Images de page
PDF
ePub

GERTRUDE OF WYOMING

ADVERTISEMENT.

Most of the popular histories of England, as well as of the American war, give an authentic account of the desolation of Wyoming, in Pennsylvania, which took place in 1778, by an incursion of the Indians. The Scenery and Incidents of the following Poem are connected with that event. The testimonies of historians and travellers concur in describing the infant colony as one of the happiest spots of human existence, for the hospitable and innocent manners of the inhabitants, the beauty of the country, and the luxuriant fertility of the soil and climate. In an evil hour, the junction of European with Indian arms converted this terrestrial paradise into a frightful waste. Mr. ISAAC WELD informs us, that the ruins of many of the villages, perforated with balls, and bearing marks of conflagration, were still preserved by the recent inhabitants, when he travelled through America in 1796.

GERTRUDE OF WYOMING.

PART I.

I.

On Susquehanna's side, fair Wyoming !
Although the wild-flower on thy ruin'd wall,
And roofless homes, a sad remembrance bring
Of what thy gentle people did befall;
Yet thou wert once the loveliest land of all
That see the Atlantic wave their morn restore.
Sweet land! may I thy lost delights recall,
And paint thy Gertrude in her bowers of yore,
Whose beauty was the love of Pennsylvania's

shore !

II.

Delightful Wyoming ! beneath thy skies,
The happy shepherd swains had nought to do
But feed their flocks on green declivities,
Or skim perchance thy lake with light canoe,
From morn till evening's sweeter pastime grew,
With timbrel, when beneath the forest brown,
Thy lovely maidens would the dance renew;
And aye those sunny mountains half-way down
Would echo flagelet from some romantic town.

III.

Then, where of Indian hills the daylight takes
His leave, how might you the flamingo see
Disporting like a meteor on the lakes-
And playful squirrel on his nut-grown tree:
And every sound of life was full of glee,
From merry mock-bird's song, or hum of men;
While hearkening, fearing nought their revelry,
The wild deer arch'd his neck from glades, and

then, Unhunted, sought his woods and wilderness again.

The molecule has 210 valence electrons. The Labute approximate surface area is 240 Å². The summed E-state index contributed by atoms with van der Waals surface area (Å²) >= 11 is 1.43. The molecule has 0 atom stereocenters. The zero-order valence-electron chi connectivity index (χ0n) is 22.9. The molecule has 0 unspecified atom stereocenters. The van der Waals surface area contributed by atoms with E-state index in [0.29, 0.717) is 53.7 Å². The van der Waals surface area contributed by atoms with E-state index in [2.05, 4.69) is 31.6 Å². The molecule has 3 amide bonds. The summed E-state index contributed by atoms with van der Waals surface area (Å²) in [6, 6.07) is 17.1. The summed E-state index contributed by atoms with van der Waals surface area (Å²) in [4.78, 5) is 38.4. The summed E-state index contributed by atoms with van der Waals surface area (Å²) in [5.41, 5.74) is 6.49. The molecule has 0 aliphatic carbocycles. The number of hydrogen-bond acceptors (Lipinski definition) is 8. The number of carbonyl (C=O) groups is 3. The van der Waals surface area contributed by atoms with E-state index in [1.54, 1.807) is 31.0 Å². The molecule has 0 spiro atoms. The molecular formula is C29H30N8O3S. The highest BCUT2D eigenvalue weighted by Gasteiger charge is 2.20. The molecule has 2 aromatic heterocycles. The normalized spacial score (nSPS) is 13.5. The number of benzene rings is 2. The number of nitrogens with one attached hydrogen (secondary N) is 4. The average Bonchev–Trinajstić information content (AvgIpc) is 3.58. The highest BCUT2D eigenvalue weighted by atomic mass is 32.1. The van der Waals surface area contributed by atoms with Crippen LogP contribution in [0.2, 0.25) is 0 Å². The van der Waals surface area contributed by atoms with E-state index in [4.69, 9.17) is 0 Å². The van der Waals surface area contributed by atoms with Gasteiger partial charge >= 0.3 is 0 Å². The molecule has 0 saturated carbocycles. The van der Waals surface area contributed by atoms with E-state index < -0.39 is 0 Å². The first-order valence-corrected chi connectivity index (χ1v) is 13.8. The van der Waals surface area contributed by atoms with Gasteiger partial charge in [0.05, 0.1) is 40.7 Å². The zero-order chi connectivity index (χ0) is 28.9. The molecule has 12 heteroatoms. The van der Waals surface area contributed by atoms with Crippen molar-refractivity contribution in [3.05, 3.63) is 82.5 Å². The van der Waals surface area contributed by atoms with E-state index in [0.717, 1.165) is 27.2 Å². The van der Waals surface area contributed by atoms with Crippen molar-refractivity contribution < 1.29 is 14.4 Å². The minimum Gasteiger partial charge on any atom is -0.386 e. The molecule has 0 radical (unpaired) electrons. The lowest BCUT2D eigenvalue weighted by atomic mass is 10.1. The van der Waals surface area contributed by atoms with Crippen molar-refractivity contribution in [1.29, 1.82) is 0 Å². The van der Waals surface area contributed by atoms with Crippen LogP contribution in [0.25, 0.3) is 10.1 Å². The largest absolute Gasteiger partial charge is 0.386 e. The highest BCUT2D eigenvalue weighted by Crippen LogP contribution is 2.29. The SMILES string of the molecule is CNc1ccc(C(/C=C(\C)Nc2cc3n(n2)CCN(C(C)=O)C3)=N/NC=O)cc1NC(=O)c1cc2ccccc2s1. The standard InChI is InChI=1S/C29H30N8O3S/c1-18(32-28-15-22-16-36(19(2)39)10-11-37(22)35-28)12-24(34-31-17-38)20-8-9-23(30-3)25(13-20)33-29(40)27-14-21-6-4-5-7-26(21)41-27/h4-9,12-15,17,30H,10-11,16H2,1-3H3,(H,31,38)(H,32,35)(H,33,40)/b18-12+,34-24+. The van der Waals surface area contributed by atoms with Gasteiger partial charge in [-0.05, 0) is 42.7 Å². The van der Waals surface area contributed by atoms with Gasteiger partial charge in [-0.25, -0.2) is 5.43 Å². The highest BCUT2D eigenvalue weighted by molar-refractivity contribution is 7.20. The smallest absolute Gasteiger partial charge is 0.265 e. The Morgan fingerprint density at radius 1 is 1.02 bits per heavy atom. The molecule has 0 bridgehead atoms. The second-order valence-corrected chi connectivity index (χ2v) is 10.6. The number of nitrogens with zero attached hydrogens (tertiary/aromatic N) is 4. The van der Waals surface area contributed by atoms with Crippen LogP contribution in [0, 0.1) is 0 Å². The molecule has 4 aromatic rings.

IV.

And scarce had Wyoming of war or crime
Heard, but in transatlantic story rung,
For here the exile met from every clime,
And spoke in friendship every distant tongue:
Men from the blood of warring Europe sprung
Were but divided by the running brook ;
And happy where no Rhenish trumpet sung,
On plains no sieging mine's volcano shook,
The blue-eyed German changed his sword to prun-

ing-hook.

Nor far some Andalusian saraband
Would sound to many a native roundelay-
But who is he that yet a dearer land
Remembers, over hills and far away?

Green Albin !1 what though he no more survey
Thy ships at anchor on the quiet shore,
Thy pellochs 2 rolling from the mountain bay,
Thy lone sepulchral cairn upon the moor,
And distant isles that hear the loud Corbrechtan 3

roar!

VI.

Alas! poor Caledonia's mountaineer,
That want's stern edict e'er, and feudal grief,
Had forced him from a home he loved so dear!
Yet found he here a home and glad relief,
And plied the beverage from his own fair sheaf,
That fired his Highland blood with mickle glee :
And England sent her men, of men the chief,
Who taught those sires of Empire yet to be,
To plant the tree of life,—to plant fair Freedom's

tree!

VII.

Here was not mingled in the city's pomp
Of life's extremes the grandeur and the gloom;
Judgment awoke not here her dismal tromp,
Nor seal'd in blood a fellow creature's doom,
Nor mourn’d the captive in a living tomb.
One venerable man, beloved of all,
Sufficed, where innocence was yet in bloom,
To sway the strife, that seldom might befall:
And Albert was their judge, in patriarchal hall.

1 Scotland. 2 The Gaelic appellation for the porpoise. 8 The great whirlpool of the western Hebrides.

« PrécédentContinuer »